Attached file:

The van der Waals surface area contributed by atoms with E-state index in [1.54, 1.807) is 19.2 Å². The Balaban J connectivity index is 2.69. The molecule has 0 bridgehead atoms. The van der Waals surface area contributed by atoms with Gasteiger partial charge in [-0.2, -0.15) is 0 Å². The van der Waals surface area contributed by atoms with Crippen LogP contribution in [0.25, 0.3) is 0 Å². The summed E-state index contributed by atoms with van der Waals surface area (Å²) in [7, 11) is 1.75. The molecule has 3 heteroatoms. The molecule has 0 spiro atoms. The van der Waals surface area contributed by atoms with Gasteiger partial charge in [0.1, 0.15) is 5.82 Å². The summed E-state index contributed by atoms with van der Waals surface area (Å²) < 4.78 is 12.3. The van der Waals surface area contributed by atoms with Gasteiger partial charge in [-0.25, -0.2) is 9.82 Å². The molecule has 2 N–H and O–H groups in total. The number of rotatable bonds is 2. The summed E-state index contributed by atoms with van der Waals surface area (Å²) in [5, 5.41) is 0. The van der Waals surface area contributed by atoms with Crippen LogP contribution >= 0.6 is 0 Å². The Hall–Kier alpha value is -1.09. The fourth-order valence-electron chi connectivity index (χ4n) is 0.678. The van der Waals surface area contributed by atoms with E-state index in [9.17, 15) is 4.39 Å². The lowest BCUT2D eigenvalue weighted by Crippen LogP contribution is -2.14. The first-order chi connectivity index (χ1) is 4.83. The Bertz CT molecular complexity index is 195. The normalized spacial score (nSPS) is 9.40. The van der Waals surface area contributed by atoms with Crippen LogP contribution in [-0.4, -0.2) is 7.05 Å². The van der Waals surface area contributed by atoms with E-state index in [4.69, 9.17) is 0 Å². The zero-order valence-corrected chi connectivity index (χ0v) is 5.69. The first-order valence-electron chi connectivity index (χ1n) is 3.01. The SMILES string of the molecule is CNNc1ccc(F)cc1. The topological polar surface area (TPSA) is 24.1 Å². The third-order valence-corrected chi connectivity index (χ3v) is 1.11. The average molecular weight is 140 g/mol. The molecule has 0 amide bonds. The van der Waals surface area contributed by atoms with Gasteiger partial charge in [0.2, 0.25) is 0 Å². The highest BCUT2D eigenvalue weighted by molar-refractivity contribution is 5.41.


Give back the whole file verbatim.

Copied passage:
The van der Waals surface area contributed by atoms with E-state index in [1.54, 1.807) is 19.2 Å². The Balaban J connectivity index is 2.69. The molecule has 0 bridgehead atoms. The van der Waals surface area contributed by atoms with Gasteiger partial charge in [-0.2, -0.15) is 0 Å². The van der Waals surface area contributed by atoms with Crippen LogP contribution in [0.25, 0.3) is 0 Å². The summed E-state index contributed by atoms with van der Waals surface area (Å²) in [7, 11) is 1.75. The molecule has 3 heteroatoms. The molecule has 0 spiro atoms. The van der Waals surface area contributed by atoms with Gasteiger partial charge in [0.1, 0.15) is 5.82 Å². The summed E-state index contributed by atoms with van der Waals surface area (Å²) < 4.78 is 12.3. The van der Waals surface area contributed by atoms with Gasteiger partial charge in [-0.25, -0.2) is 9.82 Å². The molecule has 2 N–H and O–H groups in total. The number of rotatable bonds is 2. The summed E-state index contributed by atoms with van der Waals surface area (Å²) in [5, 5.41) is 0. The van der Waals surface area contributed by atoms with Crippen LogP contribution >= 0.6 is 0 Å². The Hall–Kier alpha value is -1.09. The fourth-order valence-electron chi connectivity index (χ4n) is 0.678. The van der Waals surface area contributed by atoms with E-state index in [9.17, 15) is 4.39 Å². The lowest BCUT2D eigenvalue weighted by Crippen LogP contribution is -2.14. The first-order chi connectivity index (χ1) is 4.83. The Bertz CT molecular complexity index is 195. The normalized spacial score (nSPS) is 9.40. The van der Waals surface area contributed by atoms with Crippen LogP contribution in [-0.4, -0.2) is 7.05 Å². The van der Waals surface area contributed by atoms with E-state index in [4.69, 9.17) is 0 Å². The zero-order valence-corrected chi connectivity index (χ0v) is 5.69. The first-order valence-electron chi connectivity index (χ1n) is 3.01. The SMILES string of the molecule is CNNc1ccc(F)cc1. The topological polar surface area (TPSA) is 24.1 Å². The third-order valence-corrected chi connectivity index (χ3v) is 1.11. The average molecular weight is 140 g/mol. The molecule has 0 amide bonds. The van der Waals surface area contributed by atoms with Gasteiger partial charge in [0.2, 0.25) is 0 Å². The highest BCUT2D eigenvalue weighted by molar-refractivity contribution is 5.41.